Sunday, July 12, 2009

Olympus Pen E-P1 part 2: some test shots

I took some random test shots using my new Olympus Pen E-P1 micro-4/3rds camera.

(See previous blog entry here.)

I have four compatible lenses and two adaptors.
  1. Shown mounted on camera: Olympus M.Zuiko Digital ED 14-42mm (f/3.5-5.6) kit zoom (micro-4/3rds mount).
  2. Back left: Voigtlander Nokton Classic 35mm f/1.4 manual focus prime lens (Leica M mount).
  3. Back right: Olympus ED Zuiko Digital 8mm (f/3.5) Zuiko fisheye lens (4/3rds mount).
  4. Not shown: Olympus ED Zuiko Digital 9-18mm (f/4-5.6) wide-angle zoom (4/3rds mount).

  5. Voigtlander VM adaptor (Leica M to micro-4/3rds).
  6. Olympus MMF-1 adaptor (4/3rds to micro-4/3rds).

First light with the Nokton (1/100s, f1.4, IS, noise filter: low). Available light, ISO 3200.

Title: Lunch

Checking for noise and detail at the C-clamp area below the Guinness. 100% crop:

Title:焼酎 (Shōchū) [Nokton 35mm/f1.4, 1/100s, ISO 800.]

Soft focus image courtesy of natural means: from condensation on refrigerator in the humidity of summer.

Title:京王線 (Keio Line) [Nokton 35mm/f1.4, hyperfocused 1/30s, ISO 125.]

Taken from a moving train. IS comes in handy. Using Manual mode to explicitly set a slow shutter speed. Normally, one would use a manual aperture lens in Aperture priority mode on the E-P1 (the camera will automatically choose a shutter speed that gives proper exposure).

Title:愛ちゃん (Ai-chan) [Nokton 35mm/f1.4, 1/1000s, f/1.4, ISO 200.]

Outside Tokyo Taiikukan (東京体育館). Notice only subtle blurring of the background despite f1.4 on the 4/3rds sensor and 1/1000s fast shutter speed.

f1.4 on 4/3rds depth-of-field is equivalent to f2.8 (2x) on a full frame sensor. Given that, and subject distance required for framing, perhaps a lens with f1.2 capability or even faster would have been better. But then the it wouldn't be so nice and compact as the 35mm f1.4.

Title: Tokyo back street [14-42mm M.Zuiko kit zoom, 1/125, f/6.3, ISO 200.]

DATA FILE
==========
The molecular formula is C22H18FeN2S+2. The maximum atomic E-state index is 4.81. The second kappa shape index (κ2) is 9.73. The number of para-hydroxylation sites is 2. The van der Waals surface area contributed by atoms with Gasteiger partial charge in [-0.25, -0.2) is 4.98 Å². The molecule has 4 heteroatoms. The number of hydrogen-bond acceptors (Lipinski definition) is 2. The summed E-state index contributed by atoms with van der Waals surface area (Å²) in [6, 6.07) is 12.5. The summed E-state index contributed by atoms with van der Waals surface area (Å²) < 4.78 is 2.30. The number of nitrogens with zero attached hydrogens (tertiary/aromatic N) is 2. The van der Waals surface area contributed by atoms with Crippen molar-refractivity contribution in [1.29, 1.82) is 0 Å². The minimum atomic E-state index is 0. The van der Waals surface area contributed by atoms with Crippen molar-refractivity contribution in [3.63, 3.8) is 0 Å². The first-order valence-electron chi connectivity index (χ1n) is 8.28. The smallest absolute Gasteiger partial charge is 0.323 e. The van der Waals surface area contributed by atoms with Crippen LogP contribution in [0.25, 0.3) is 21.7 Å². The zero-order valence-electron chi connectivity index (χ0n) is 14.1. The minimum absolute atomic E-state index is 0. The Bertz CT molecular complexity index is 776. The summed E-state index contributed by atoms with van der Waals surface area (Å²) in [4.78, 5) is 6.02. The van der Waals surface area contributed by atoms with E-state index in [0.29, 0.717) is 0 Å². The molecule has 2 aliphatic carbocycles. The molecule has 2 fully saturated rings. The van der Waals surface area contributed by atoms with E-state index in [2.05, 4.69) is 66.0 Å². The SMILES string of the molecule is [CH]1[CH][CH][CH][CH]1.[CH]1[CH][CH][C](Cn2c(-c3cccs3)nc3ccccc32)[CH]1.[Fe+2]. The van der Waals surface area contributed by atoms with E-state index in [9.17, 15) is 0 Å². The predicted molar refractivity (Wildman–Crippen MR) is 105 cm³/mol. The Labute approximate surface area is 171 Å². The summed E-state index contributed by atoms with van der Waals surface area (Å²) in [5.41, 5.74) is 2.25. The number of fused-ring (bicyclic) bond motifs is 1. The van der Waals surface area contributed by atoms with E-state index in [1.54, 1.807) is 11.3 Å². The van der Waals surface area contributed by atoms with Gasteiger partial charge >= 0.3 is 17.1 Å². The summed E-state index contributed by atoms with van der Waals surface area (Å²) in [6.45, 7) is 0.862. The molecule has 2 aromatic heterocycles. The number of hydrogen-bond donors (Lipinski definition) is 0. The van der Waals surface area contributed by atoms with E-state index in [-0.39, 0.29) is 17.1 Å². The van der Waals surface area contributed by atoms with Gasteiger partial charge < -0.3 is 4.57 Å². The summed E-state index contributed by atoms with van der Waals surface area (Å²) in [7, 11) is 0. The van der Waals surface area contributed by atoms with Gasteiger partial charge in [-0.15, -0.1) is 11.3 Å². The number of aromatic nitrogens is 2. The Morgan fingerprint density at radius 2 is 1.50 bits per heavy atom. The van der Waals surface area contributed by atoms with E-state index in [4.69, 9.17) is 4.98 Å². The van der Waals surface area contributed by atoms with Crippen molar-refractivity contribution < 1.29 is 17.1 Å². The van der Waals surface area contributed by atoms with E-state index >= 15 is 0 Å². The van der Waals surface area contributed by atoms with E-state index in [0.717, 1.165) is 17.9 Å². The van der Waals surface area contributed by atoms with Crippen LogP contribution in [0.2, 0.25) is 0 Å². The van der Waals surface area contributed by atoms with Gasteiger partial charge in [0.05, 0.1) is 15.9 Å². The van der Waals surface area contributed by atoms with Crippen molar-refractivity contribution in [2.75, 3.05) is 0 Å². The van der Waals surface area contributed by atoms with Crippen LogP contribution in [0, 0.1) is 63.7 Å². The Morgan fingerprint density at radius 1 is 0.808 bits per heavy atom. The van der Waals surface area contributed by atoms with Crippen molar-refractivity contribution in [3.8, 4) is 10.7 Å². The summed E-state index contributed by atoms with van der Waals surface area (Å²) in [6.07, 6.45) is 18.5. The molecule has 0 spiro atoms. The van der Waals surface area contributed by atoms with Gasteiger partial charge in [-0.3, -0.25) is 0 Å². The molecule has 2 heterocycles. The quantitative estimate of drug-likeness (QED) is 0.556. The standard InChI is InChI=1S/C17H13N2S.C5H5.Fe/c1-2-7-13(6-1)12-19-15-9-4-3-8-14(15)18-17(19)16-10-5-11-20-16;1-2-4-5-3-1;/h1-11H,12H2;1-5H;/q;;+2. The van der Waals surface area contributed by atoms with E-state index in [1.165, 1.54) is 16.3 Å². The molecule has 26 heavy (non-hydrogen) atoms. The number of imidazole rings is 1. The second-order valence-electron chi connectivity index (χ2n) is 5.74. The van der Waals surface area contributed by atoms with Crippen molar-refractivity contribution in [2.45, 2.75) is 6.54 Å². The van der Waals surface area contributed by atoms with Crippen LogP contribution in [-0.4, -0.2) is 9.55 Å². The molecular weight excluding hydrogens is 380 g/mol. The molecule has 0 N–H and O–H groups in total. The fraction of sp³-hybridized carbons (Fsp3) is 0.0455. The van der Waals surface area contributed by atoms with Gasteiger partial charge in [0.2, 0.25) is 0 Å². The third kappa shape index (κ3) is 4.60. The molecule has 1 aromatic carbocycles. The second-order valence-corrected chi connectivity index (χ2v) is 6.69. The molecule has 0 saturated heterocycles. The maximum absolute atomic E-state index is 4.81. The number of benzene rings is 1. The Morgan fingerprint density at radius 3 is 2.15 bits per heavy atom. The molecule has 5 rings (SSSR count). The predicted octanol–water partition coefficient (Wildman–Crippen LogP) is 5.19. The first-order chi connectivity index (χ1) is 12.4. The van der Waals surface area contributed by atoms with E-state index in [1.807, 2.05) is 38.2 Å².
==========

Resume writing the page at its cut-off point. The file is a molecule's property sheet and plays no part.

Taken through the window of Ootoya (大戸屋) just behind Yoyogi station (代々木駅). Just a stone's throw but a world away from the severe modernity of the NTT Tower and the hustle and bustle of Shinjuku station (新宿駅).

If one doesn't need shallow depth-of-field from the f1.4, or its low-light capabilities, the slower f3.5-5.6 14-42mm kit zoom is actually much more versatile and less fiddly than the manual focus Voigtlander prime.

Title: Natural lighting

360° spherical panorama: (full resolution, 12MB) (low resolution, 1.6MB)

At Tokyo University. Use Quicktime Player to view either of the full panorama .mov files.

This is my first spherical panorama with the E-P1. Taken with the 8mm fisheye lens attached via the MMF-1 adaptor on a special rig. More details next post.


  1. The combination with the fisheye is interesting for taking panoramas. Somewhere I've seen your setup with a panorama head. What about using a lightweight lens ring like the wooden BoBracket from But with this setup you can only take n shots around, so the field of view must cover also the zenit. However, I'm interested to see a set of raw images from your current pano setup.

  2. Would be nice to use a BoBracket. Certainly that would be more compact. But the Olympus Digital Zuiko 8mm fisheye is not one of the lenses listed by Bophoto.

  3. Thanks for your post. How is manual focusing with the Nokton? Do you have longer focal lenghts with M bayonet? (and how does that work? e.g. Summicron 50 or longer..)

  4. Hehe sorry, I guess I didn´t read all of your post..anyway, it would be interesting to hear some comments about how manual focusing works with this camere...

  5. I can play 1080 X 1920 (as well as 720P) H.264 files, but trying to play your e-p1 video, I get the message that it´s not supported for 64bit Windows??

  6. For manual focus, one has to cycle through the modes until we get to focus mode (the green rectangle is visible on the liveview). Then the 4-way keypad can be used to move the green rectangle around. Then hit OK to enter magnified view. If handheld, at this point, the display will be pretty jumpy. Moving the secondary (vertical) roller will adjust between 7x/10x magnification. Focus the lens manually. Hit OK to pop back out of the magnified view. Frame. Shoot.

    I think it would be cooler and so much faster if there was a small touch sensitive area on the camera body so that it would jump into magnified mode (and out) whenever a finger is covering that area (or uncovered). Then place that touch sensitive area so that when one's hand moves to the focus ring, a spare finger could naturally rest there.

    My two cents, but Olympus hasn't asked me for design hints :-(